13-year-old Boy Allegedly Raped in Front Yard by 40-year-old Man He Met Online

Stock image of a policeman showing the dangers of the internet. Australian police have issued new advice about online predators after the alleged attempted rape of a 13-year-old boy. Joe Raedle/Getty Images

A man has been charged for allegedly raping a 13-year-old boy in the front yard of his family home after arranging online to meet him.

Police in Sydney, Australia, said the 40-year-old suspect began talking with the child on a social app, before exchanging images and personal details with the teenager.

The pair then arranged to meet in person, at which point the boy deleted the app. At 6.45 p.m. the same day, the man went to the boy's home and approached the child in the front yard.

The man is then accused of pushing the boy to the ground and sexually assaulting him. After a short while, the boy's mother ran out of the home to help, prompting the suspect to escape to his vehicle and drive away.

The boy was then taken to the Children's Hospital at Westmead in West Sydney for examination.

Detectives from the Child Abuse and Sex Crimes Squad and Blacktown Police Area Command launched an investigation and arrested the 40-year-old at his home in Kellyville Ridge on 30 September. He was later charged with sexual intercourse without consent.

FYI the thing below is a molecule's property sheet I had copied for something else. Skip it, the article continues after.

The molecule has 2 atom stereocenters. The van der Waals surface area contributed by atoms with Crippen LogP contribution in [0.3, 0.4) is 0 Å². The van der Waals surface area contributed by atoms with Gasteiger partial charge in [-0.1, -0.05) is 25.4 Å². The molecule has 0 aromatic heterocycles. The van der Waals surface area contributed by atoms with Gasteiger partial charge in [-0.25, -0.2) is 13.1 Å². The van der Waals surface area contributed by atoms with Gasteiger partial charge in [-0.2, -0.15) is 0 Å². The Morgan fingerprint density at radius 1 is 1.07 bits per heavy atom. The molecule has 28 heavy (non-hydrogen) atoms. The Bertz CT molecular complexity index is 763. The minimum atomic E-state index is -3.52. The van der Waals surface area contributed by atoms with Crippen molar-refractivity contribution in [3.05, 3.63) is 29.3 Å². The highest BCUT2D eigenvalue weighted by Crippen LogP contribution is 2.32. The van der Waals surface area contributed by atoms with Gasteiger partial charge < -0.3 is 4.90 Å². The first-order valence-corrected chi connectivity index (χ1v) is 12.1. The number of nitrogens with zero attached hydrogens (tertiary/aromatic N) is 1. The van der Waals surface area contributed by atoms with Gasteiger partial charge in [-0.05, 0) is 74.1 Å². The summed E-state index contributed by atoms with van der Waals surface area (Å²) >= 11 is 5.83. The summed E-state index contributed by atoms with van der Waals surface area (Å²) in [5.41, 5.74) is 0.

The man appeared at Parramatta Bail Court on Monday 1 October 2018 before being granted strict conditional bail. He is set to appear at Penrith Local Court on September 4 to face the charges.

New South Wales Police are urging parents and guardians to speak with their children about how to stay safe online, especially during the holiday period where they are more likely to have unrestricted internet access.

Among some of the recommendations they give are talking to children about the dangers associated with online conversations, particularly when communicating with someone that they have only ever met online, as well as placing computers or other devices that can access the internet in a room the whole family can access, not in a child's bedroom.

The force also offers tips for children when using the internet, including never sending a picture of yourself to someone you don't know and never arranging to meet up with someone that you have only ever talked to with on the internet.

"Think carefully before uploading or sending images or videos to people over the internet. Once you press 'send' it's definite and final—you can't get it back or take it down," the force added in a statement.